But the greatest disaster of all is the pretence kept up - rather wobblily - by the EU, of having a joint and mutual ‘foreign policy’. Here’s the thing: how can say, France, aggressively pushing its Rafale figher jet to weapon-hungry India and Germany, equally forcefully lobbying for its Eurofighter ( a deal the latter subsequently lost) or France sending troops to Mali and Germany not doing so, possibly declare a mutual foreign policy ?
Here are some examples of the EU’s ‘foreign policy’ (it even has a ‘foreign minister’ ) closer to home:
Sri Lanka: in the eighties, thousands of Tamils, many genuinely traumatized by the terrible civil war in the northern part of Sri Lanka between the Liberation Tigers of Tamil Eelam (LTTE) and the Sri Lankan army, began to arrive on the shores of – among other countries – the European Union. It was well-known that the EU grants asylum, social security, education, jobs and citizenship to those who feel ‘persecuted’ in their own country. At the time, hardly any EU country had the slightest notion of what was actually going on in Sri Lanka: that the LTTE was evolving into a totalitarian and deadly terror group which later invented and fine-tuned the art of suicide bombing and forcibly recruited women and children into its ranks, whom it finally used as ‘human shields’ to protect its leadership in the last stages of war. To profusely bleeding European hearts, theirs was a “struggle for freedom” in faraway Sri Lanka, a country of which, the EU, at best, knew the sun-beds along the balmy Southwestern coast. Many of the ‘refugees’ the EU took on, became affluent and directed much of their wealth openly and directly to the LTTE. Which, in turn, purchased weapons, gunships, warships, turning many of them against its own Tamil dissenters.
Several years later and when it became clear to many intelligent and straight-thinking western diplomats who had served time in Sri Lanka and knew what was going on at close quarters, several countries like the US declared the LTTE a terror group and froze money transfers from former refugees to Sri Lanka..
Predictably, the EU immediately thought of following suit. (this is much like the EU’s ‘fresh look’ at Mr. Modi, which merely follows in the heels of the US and Britain last year).
However, this came at a very inopportune time. A peace agreement brokered by the Norwegians between the two warring sides in Sri Lanka was teetering yet again. The Tigers had issued an open warning that an EU ban would mean a return to war. I was in Sri Lanka. I knew the Norwegian mediators well. They, too, threw up their hands at the impending EU ban and declared that this would be their last effort at mediation, if war broke out afresh.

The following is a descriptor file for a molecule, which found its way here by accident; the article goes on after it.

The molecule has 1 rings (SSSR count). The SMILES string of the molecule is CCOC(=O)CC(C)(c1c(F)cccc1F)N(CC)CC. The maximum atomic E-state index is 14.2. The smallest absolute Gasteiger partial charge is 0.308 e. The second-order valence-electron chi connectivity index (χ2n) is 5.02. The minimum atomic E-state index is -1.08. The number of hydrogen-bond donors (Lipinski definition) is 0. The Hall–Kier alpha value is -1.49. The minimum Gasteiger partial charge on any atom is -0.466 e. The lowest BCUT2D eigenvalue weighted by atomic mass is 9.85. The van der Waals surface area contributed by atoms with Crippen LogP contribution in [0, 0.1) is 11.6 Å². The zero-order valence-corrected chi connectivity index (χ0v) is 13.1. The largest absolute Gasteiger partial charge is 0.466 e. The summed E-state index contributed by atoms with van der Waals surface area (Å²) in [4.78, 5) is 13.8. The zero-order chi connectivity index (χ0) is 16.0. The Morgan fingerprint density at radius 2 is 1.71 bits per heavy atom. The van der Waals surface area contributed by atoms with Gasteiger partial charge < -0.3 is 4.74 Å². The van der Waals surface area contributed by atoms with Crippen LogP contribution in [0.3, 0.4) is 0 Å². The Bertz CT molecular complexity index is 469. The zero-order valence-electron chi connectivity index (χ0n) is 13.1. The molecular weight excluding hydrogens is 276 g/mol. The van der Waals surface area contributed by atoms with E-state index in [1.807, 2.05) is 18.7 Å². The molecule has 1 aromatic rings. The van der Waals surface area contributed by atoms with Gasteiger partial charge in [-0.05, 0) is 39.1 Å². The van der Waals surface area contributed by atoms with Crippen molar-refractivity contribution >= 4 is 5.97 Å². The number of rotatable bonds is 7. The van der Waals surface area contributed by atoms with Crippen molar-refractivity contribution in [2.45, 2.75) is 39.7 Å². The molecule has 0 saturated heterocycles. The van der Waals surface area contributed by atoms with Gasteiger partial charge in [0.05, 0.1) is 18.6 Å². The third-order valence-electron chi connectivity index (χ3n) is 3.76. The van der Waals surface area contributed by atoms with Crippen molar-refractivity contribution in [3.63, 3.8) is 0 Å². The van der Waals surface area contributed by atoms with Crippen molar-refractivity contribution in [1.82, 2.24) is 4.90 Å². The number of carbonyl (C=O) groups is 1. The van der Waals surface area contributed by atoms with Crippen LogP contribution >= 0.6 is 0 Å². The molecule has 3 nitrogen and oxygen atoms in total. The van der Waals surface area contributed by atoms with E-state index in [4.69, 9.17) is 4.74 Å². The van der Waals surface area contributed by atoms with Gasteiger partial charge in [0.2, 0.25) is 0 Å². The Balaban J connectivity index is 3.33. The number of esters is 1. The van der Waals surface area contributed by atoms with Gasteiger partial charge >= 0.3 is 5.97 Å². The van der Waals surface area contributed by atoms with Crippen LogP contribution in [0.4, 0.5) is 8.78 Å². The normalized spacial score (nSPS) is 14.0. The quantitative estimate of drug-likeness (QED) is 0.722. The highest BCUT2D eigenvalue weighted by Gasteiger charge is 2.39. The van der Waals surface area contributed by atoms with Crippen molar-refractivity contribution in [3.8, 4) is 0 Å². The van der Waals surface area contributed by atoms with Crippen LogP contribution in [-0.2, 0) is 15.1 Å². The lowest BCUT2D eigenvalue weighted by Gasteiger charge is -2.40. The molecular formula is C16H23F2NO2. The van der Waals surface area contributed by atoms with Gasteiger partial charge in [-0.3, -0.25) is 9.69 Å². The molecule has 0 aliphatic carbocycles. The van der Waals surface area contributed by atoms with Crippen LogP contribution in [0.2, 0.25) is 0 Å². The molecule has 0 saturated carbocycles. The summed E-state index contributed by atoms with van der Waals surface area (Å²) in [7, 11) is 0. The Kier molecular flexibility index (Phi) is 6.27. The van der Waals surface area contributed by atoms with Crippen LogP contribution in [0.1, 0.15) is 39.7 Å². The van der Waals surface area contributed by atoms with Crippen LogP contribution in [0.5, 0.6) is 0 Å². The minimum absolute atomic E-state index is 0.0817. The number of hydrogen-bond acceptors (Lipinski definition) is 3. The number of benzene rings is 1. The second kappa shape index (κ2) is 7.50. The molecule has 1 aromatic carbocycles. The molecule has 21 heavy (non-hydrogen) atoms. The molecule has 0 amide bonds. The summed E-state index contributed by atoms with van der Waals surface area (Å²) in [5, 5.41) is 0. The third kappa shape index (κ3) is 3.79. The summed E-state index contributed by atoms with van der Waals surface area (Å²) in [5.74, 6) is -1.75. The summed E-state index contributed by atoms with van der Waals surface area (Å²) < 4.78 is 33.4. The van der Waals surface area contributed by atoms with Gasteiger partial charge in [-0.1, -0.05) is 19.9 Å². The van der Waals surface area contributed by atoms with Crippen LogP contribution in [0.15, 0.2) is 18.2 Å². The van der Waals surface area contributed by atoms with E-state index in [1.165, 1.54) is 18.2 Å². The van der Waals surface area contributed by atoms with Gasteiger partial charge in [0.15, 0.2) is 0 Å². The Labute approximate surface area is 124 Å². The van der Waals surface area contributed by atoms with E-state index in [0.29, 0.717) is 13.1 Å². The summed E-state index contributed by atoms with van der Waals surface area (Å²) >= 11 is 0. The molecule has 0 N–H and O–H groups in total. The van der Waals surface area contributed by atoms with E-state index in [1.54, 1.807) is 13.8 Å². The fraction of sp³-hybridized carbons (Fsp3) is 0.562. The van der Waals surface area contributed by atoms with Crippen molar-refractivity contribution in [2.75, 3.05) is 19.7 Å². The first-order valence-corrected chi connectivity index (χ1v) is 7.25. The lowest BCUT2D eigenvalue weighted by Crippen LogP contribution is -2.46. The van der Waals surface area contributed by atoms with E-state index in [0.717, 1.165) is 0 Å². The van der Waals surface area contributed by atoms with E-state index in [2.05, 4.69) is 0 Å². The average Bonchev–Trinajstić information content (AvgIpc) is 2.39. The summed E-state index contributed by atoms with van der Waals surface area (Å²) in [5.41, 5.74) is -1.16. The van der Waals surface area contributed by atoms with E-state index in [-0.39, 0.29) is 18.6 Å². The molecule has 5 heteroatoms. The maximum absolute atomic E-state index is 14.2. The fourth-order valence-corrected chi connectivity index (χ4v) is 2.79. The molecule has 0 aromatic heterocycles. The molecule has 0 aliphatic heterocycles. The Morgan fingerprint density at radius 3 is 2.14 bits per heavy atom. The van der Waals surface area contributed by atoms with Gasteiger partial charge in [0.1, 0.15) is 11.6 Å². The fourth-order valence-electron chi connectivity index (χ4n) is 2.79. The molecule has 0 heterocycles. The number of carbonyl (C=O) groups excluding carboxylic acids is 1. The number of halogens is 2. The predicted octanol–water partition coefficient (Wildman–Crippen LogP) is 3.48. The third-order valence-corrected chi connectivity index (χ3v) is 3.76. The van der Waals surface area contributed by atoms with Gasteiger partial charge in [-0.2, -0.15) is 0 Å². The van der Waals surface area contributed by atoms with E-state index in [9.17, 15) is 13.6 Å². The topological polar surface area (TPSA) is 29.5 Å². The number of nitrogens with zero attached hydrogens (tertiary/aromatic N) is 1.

Just weeks later – ironically at the very time that Brussels was meeting to vote on the ban of the LTTE in Sri Lanka, I was invited in Delhi to the five-star suite of the then EU foreign minister for a press briefing. The occasion was the ‘historical’ first Indo-EU strategic summit. With breathless enthusiasm, the fashionable lady outlined the agenda : to address mutual “strategic” concerns and to help ensure each others’ security. At question time – exactly when the Brussels meet on the LTTE had almost ended – I raised my hand. Since a re-commencement of war in Sri Lanka would have serious repercussions on the safety and security of Southern India, I asked what had been decided in Brussels ? She looked blank and stunned. The foreign minister of the EU, attending a security summit in and on South Asia, had no clue about the meeting in Brussels that would ban the LTTE, lead to fresh war and endanger security in South Asia. After whispering to her aide, she at first and rather haughtily, tried to brush aside my question by insisting that this meeting was restricted to India-EU affairs. I persisted that war in Sri Lanka very much concerned India’s security, so why was the EU banning the LTTE – also responsible for killing Mr Rajiv Gandhi – now, at this delicate phase? She said she was running late for her tea with Mrs Sonia Gandhi and we were ushered out of the room.